The tool also helps employees better understand their emotions through self diagnosis so they proactively support their own mental wellbeing and performance. 

When employees have the time to analyse with how they feel and actually be made aware of it, they will be equipped to resolve any issues or tension so that their performance doesn’t have to suffer and they can get the support they need. 

By Kraken Images from Unsplash

What is the Current State of Employee Performance at Work?

The question of “What is employee performance?” is an old favorite. But, the way in which it’s being measured is changing. In fact, across many organisations, the old method of conducting an annual employee review is being left in the past.

Over time, companies have come to realize that a single annual employee review doesn’t actually result in improved performance for the long haul. 

This is because an annual review happens once, and throughout the year, small issues may have been compiling and then become too large to manage all at once. Neither leadership nor employees tend to look forward to these reviews. 

And, when there is negative feedback given in an annual review, employees feel upset or down after receiving it, rather than motivated to turn things around. According to a Gallup study in 2019, 30% of employees felt so put off by a negative review that they started to look for a new job. 

Instead, organisations have taken a more holistic approach to caring about their employees and meeting their needs through performance motivation programs. 

Employers and employees that work together to set goals, evaluate capabilities, measure them consistently over time, address needs in real-time, and focus on employee’s wellbeing make room for improvement within the workplace that is sustainable, measurable, and beneficial for all. 

Rather than a one-and-done review each year, it’s best to consistently measure employee performance over time, at least once a quarter, if not more. Some would say performance reviews should be daily and ongoing. Any meeting or interaction is an opportunity for performance review and learning.

For a more holistic approach, you can also utilise an employee wellbeing platform which will allow employees to self-report how they feel on a regular basis. This way, employers are aware of what’s going on in the mind of the employee, which ultimately impacts their performance, outlook, and behaviour. 

How Do You Evaluate Employee Performance?

While a performance review is one way to measure employee performance, there are other methods that can do the trick.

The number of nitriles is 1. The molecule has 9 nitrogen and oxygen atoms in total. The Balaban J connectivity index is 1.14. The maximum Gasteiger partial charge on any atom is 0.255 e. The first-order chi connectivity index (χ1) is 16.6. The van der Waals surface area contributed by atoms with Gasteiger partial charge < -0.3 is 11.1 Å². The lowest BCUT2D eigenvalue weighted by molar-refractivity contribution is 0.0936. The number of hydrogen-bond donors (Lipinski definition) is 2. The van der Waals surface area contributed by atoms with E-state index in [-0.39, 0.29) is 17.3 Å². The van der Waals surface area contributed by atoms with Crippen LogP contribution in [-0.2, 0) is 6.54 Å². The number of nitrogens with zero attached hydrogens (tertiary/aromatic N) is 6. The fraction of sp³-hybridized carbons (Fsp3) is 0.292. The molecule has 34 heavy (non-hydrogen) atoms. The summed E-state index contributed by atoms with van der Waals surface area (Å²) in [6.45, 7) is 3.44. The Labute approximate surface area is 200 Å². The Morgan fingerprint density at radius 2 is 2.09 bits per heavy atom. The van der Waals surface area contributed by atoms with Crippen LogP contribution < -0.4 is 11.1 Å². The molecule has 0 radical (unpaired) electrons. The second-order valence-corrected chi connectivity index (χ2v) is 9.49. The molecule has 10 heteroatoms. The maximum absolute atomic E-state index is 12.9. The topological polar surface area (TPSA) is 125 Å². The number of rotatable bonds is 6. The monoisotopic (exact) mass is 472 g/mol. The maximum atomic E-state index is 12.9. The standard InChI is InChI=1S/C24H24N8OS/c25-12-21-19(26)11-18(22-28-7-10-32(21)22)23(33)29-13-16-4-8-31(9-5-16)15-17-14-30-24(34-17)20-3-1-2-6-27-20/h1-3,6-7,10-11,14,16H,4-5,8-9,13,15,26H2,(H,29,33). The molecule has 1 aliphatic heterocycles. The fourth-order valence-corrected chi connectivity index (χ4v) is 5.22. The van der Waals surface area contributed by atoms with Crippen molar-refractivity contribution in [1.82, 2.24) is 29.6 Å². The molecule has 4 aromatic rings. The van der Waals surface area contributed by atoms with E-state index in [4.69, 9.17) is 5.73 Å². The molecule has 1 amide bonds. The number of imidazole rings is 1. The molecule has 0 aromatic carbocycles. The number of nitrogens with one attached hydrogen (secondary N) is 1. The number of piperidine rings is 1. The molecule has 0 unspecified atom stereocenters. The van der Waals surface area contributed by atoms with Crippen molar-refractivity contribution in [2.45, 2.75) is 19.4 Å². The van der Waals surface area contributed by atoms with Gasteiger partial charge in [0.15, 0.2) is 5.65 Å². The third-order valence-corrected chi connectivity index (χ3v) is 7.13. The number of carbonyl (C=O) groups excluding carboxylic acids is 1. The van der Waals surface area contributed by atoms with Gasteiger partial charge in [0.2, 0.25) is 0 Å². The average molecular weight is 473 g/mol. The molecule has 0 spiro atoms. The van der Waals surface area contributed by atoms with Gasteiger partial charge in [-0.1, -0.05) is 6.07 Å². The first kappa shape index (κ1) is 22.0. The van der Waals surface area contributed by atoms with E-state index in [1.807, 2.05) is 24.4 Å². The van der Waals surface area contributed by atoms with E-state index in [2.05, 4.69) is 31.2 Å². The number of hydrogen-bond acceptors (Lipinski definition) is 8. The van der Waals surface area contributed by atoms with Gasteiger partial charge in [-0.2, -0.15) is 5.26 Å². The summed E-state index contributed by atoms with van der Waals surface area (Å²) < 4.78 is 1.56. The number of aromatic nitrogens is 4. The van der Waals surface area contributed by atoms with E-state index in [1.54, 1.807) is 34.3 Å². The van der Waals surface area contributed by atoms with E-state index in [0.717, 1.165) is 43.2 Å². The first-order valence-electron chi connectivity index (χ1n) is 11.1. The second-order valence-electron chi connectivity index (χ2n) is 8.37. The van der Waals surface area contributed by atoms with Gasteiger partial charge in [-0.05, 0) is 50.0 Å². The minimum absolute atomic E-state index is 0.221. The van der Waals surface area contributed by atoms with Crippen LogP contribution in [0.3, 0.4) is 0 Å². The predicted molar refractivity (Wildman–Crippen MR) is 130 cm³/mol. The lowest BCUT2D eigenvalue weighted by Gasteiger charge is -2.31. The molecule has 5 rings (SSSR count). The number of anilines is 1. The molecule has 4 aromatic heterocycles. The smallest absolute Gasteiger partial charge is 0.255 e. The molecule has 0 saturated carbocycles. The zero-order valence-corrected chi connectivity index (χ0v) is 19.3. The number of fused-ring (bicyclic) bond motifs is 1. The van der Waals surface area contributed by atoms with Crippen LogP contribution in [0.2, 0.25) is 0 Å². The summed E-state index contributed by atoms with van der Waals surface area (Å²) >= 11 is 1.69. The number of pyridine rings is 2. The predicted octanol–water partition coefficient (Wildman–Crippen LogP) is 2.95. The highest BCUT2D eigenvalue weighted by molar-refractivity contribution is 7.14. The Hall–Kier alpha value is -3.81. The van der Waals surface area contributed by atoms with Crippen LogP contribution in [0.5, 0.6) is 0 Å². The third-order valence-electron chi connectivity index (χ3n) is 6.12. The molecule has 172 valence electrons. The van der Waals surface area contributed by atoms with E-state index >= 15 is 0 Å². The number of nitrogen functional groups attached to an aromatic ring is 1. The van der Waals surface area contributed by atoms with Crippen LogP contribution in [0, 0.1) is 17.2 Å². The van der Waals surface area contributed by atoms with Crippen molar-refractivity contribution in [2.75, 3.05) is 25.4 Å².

Some of these include: 

1. One-on-One Meetings

Set up a meeting between an employee and their direct supervisor to share feedback, pain points, and ask questions. During this meeting, it may be useful to review what can be remembered as GOOD, or: Goals, Obstacles, Opportunities and Decisions. 

2. Objective-based Performance

Managers and employees can work together to set objectives and deadlines. This way, employees get to retain a sense of ownership over their work and be a part of shaping the big picture. 

When employees have a say in their objectives, they tend to be more engaged with their work, which also results in higher and better quality outcomes.  In fact, 71% of managers believe that employee engagement is one of the most important factors for organizational success. 

3. Self-evaluation

An employer can draft up questions for an employee and the employee can answer them with regard to their performance. Having self-evaluations are a good way for a line manager to understand how an employee sees their own strengths and weaknesses, helping them to tailor support and learning and development opportunities. 

If a manager’s feedback is much different from the employee’s perspective, it can be a good starting point to have an honest and open discussion. 

4. Ranking 

Many employers choose to rank employees based on a scale of 1 to 5 or 1 to 10 on different areas of their job. The scale method can be a solid option because it allows for an objective understanding and is a good starting point for a conversation between employees and employers. 

Evaluations should be based on performance in key capabilities needs for success in the role rather than if KPIs or targets were met (the outcome of which can be out of their control). This way people are reviewed on and empowered to improve the required capabilities in role, rather than evaluated as successful or not based on things that could be out of their control.

How to Improve Employee Performance?

Once you have the meaning of employee performance down and ways to measure it, then you may look for ways to make it better. 

Improving employee performance is always going to be desirable for business leaders, and also employees themselves, as everyone wants to be proud of their work and their performance. 

But, how can it be done? 

We’ve compiled a few ideas that are proven to boost employee performance, which include:

1. Communicate Openly

When employees aren’t performing at their best, there could be a number of reasons why. Without having honest conversations about it, the reason will likely stay buried in the background. An employee may not be performing at their best because of issues at work, such as a lack of support or personal development opportunities. Or, their performance may be affected by personal issues outside of work...